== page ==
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Scientists roll sleeves to raise fish yield

Calcutta, Jan. 6: Indian scientists are embarking on a project that promises to spruce up the Bengali platter.

The Indian Council of Agricultural Research (ICAR) is soon to formally launch a five-year, Rs 14-crore research programme with the objective of eventually raising the country’s hilsa production.

“We now depend only on natural stocks for the hilsa harvest. As natural stocks are declining and there are no immediate measures to increase the hilsa population to meet the demand, we have decided to chalk out a comprehensive research programme to improve the catch,” said Anil Prakash Sharma, director of the Central Inland Fisheries Research Institute (CIFRI), Barrackpore, on the sidelines of the Indian Science Congress.

The project, which will involve seven ICAR institutes and Visva-Bharati, will for the first time study the hilsa’s natural life cycle and feeding habits.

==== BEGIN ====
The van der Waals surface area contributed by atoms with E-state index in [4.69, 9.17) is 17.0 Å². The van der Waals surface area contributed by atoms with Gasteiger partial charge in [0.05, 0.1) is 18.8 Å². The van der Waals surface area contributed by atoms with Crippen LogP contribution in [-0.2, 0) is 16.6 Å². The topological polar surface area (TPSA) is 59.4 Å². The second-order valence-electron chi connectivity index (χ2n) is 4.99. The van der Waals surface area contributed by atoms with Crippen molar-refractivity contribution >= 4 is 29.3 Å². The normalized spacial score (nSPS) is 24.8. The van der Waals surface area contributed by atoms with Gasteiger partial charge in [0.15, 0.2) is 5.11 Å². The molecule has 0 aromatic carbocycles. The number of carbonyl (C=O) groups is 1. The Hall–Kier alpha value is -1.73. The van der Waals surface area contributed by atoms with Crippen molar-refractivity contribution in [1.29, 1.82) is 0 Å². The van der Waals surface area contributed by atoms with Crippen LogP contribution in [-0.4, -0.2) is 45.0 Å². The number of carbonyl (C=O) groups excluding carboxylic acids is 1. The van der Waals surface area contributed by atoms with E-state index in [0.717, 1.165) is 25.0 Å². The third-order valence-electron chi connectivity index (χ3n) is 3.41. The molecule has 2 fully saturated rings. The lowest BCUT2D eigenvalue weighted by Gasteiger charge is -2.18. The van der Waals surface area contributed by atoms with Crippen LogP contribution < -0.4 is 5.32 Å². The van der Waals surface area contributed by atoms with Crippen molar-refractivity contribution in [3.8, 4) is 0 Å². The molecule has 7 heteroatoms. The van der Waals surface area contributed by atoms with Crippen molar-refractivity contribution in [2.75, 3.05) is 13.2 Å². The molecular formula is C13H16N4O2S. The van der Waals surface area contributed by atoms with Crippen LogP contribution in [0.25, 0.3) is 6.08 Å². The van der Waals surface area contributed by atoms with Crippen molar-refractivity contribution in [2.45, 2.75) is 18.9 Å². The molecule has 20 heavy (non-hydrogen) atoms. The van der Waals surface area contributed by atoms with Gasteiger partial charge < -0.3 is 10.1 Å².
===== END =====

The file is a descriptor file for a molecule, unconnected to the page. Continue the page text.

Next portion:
“Filling the gaps in our understanding will give us an opportunity to explore the possibility of hilsa farming,” Sharma said.

The catch of the silvery fish, a delicacy in Bengal, has plummeted from 60,000 tonnes a year in the 1970s to 10,000 tonnes in recent years. The reasons, Sharma said, range from loss of habitat because of dams to indiscriminate fishing. Bangladesh’s hilsa yield, however, has increased.

The project is perhaps the most comprehensive study ever undertaken on a fish species in India, said V.R. Suresh, project coordinator and principal scientist at the CIFRI.

Although a marine fish, the hilsa enters freshwaters to breed. It is said that it would earlier come all the way to Varanasi up the Ganga but things have changed after the Farrakka Barrage came up in 1971, Suresh said.

European studies on the salmon (which too breeds in rivers despite being a sea fish) have shown that offspring tend to go to the same river where their mother had bred.

“We need to know whether the hilsa too has similar homing targets. A team led by Samir Bhattacharya at Visva-Bharati will study this aspect,” Suresh said.

“We would also like to know which algae and plankton the hilsa feeds on. This would help our scientists create artificial feeds that can be used at hilsa farms.”

Suresh said the Central Institute of Fisheries Education in Mumbai would study the hilsa’s physiology. The National Bureau of Fish Genetic Resources in Lucknow will undertake genetic and genomic studies.